Blink and you’ll miss it! The Greyhound is whip-smart and lightening fast. Really. Seriously fast. This dog can run at speeds of up to 45 miles per hour, making it one of the fastest animals on land. Greyhounds need serious bursts of exercise to scratch that itch. They leave their Michael Schumacher impression at the front door, though, and are known for being placid creatures while indoors. Here’s our run (not quite at 45mph) through the traits of the Greyhound.
Breed Group: Hound
Coat length: Short
Exercise: Up to 1 hour per day
Grooming required?: Once a week
The Greyhound is one of the oldest breeds out there, with records dating back to 1014 AD. The breed may or may not have originated in the Middle East – nobody knows for sure. As hare-chasing became an increasingly popular sport for the upper classes in 19th century Britain, the Greyhound rose to fame.
Greyhounds live on average 10-13 years.
While generally unencumbered by health woes, they’re prone to digestive problems such as gastric torsion. A common cause of death is canine cancer.
Some say Greyhounds do a suspiciously good cat impression. While they haven’t quite perfected the art of the miaow, they’re renowned for being very quiet, nimble, elegant creatures. Their natural shyness is often mistaken for standoffishness.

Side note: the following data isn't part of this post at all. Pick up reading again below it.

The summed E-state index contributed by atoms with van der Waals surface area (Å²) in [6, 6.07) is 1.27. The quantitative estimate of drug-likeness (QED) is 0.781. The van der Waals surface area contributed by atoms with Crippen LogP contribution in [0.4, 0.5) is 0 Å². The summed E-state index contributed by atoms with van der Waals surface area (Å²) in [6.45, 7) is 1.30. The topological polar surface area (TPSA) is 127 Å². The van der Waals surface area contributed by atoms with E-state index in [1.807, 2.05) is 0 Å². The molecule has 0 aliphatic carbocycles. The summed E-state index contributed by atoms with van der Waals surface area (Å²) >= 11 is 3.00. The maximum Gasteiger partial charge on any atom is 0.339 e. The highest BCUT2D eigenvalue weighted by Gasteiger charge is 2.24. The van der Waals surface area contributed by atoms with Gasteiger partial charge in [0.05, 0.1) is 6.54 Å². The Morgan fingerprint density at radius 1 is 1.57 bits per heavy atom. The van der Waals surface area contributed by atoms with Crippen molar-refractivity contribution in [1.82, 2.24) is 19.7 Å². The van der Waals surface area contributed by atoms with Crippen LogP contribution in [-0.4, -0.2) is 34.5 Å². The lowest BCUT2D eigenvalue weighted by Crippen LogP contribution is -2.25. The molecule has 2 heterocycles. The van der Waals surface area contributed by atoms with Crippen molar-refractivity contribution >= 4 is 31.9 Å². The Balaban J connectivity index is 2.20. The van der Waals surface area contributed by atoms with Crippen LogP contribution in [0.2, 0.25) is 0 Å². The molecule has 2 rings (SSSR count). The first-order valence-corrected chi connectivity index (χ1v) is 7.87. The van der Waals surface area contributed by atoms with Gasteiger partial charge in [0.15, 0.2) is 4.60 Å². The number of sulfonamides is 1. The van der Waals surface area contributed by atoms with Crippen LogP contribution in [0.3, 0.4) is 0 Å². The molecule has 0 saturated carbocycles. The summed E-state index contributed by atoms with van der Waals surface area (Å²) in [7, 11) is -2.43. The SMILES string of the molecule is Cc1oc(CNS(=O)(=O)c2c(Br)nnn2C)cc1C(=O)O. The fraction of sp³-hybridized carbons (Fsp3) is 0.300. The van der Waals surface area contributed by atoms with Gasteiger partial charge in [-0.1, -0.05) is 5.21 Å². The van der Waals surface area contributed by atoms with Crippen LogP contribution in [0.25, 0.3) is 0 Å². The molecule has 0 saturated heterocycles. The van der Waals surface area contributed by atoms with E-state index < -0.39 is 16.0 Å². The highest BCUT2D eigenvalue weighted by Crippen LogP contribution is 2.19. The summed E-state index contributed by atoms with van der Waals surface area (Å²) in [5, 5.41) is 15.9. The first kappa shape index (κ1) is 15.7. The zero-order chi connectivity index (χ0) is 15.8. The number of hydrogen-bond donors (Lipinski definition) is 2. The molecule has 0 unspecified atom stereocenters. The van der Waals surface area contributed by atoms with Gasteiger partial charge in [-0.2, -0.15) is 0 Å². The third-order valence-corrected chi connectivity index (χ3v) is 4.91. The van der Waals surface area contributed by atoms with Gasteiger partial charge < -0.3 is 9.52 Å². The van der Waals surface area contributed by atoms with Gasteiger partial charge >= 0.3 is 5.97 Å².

A sprint, not a marathon
Greyhounds crave an off-leash run at full throttle several times a week in an enclosed area with plenty of space. They tucker themselves out pretty quickly.
Thanks to the Greyhound’s history of chasing small animals, you might want to think twice about owning a Greyhound if your household is already home to a cat – especially if you’re considering adopting one from a rescue centre.
This breed is fairly independent-minded, with a limited instinct to please its owner. If you want to teach your Greyhound tricks, you might have your work cut out.
Greyhounds aren’t particularly easy or difficult to housebreak. However, some ex-racing dogs have been known to learn much more slowly.
Where to find Greyhounds
Looking for inspiration on how to keep your Greyhound’s speedy needs satiated? Check out the groups below.
Adopt a Greyhound
There are lots of ex-racing Greyhounds in need of a good home! Find a rescue centre below.
Greyhound and Lurcher Rescue
Hampshire Greyhound Rescue
Northern Greyhound Rescue
Clarks Farm Greyhound Rescue
Kent Greyhound Rescue
Greyhound Rescue West of England Castledon Greyhound Rescue
Greyhound Rescue Wales
Sold on the Greyhound’s sleek and somewhat cat-like ways? Take a look at these Kennel Club Assured Breeders.